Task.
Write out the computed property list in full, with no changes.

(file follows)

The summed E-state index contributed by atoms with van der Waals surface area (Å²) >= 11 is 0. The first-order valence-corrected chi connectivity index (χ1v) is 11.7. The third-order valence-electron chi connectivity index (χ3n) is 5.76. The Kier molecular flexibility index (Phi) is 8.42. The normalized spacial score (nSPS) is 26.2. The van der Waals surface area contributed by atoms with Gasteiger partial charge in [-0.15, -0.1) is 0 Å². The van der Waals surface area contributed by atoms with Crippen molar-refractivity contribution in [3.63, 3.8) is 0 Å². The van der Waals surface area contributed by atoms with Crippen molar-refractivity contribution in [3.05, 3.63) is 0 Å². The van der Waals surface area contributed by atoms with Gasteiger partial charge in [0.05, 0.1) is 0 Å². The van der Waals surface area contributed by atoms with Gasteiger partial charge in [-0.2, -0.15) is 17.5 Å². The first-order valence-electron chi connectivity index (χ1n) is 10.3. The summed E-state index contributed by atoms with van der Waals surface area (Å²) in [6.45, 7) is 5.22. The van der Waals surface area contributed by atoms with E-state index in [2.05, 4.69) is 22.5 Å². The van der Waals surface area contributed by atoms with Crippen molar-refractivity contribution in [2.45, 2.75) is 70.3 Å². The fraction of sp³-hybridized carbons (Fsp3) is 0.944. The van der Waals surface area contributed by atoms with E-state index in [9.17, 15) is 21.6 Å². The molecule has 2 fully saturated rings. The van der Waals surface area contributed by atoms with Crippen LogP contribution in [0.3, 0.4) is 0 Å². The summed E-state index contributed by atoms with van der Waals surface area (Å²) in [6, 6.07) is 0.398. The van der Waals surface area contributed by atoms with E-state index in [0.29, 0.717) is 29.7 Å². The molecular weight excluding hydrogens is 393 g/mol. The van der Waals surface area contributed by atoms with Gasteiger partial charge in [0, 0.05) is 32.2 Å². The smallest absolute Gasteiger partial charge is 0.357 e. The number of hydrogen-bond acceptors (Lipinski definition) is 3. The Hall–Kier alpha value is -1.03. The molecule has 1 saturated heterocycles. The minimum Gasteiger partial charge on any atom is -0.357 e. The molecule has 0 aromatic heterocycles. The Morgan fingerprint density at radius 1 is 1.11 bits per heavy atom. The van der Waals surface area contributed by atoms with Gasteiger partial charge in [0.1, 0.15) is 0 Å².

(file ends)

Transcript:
The summed E-state index contributed by atoms with van der Waals surface area (Å²) >= 11 is 0. The first-order valence-corrected chi connectivity index (χ1v) is 11.7. The third-order valence-electron chi connectivity index (χ3n) is 5.76. The Kier molecular flexibility index (Phi) is 8.42. The normalized spacial score (nSPS) is 26.2. The van der Waals surface area contributed by atoms with Gasteiger partial charge in [-0.15, -0.1) is 0 Å². The van der Waals surface area contributed by atoms with Crippen molar-refractivity contribution in [3.63, 3.8) is 0 Å². The van der Waals surface area contributed by atoms with Crippen molar-refractivity contribution in [3.05, 3.63) is 0 Å². The van der Waals surface area contributed by atoms with Gasteiger partial charge in [0.05, 0.1) is 0 Å². The van der Waals surface area contributed by atoms with Gasteiger partial charge in [-0.2, -0.15) is 17.5 Å². The first-order valence-electron chi connectivity index (χ1n) is 10.3. The summed E-state index contributed by atoms with van der Waals surface area (Å²) in [6.45, 7) is 5.22. The van der Waals surface area contributed by atoms with E-state index in [2.05, 4.69) is 22.5 Å². The van der Waals surface area contributed by atoms with Crippen molar-refractivity contribution in [2.45, 2.75) is 70.3 Å². The fraction of sp³-hybridized carbons (Fsp3) is 0.944. The van der Waals surface area contributed by atoms with E-state index in [9.17, 15) is 21.6 Å². The molecule has 2 fully saturated rings. The van der Waals surface area contributed by atoms with Crippen LogP contribution in [0.3, 0.4) is 0 Å². The summed E-state index contributed by atoms with van der Waals surface area (Å²) in [6, 6.07) is 0.398. The van der Waals surface area contributed by atoms with E-state index in [0.29, 0.717) is 29.7 Å². The molecular weight excluding hydrogens is 393 g/mol. The van der Waals surface area contributed by atoms with Gasteiger partial charge in [0, 0.05) is 32.2 Å². The smallest absolute Gasteiger partial charge is 0.357 e. The number of hydrogen-bond acceptors (Lipinski definition) is 3. The Hall–Kier alpha value is -1.03. The molecule has 1 saturated heterocycles. The minimum Gasteiger partial charge on any atom is -0.357 e. The molecule has 0 aromatic heterocycles. The Morgan fingerprint density at radius 1 is 1.11 bits per heavy atom. The van der Waals surface area contributed by atoms with Gasteiger partial charge in [0.1, 0.15) is 0 Å².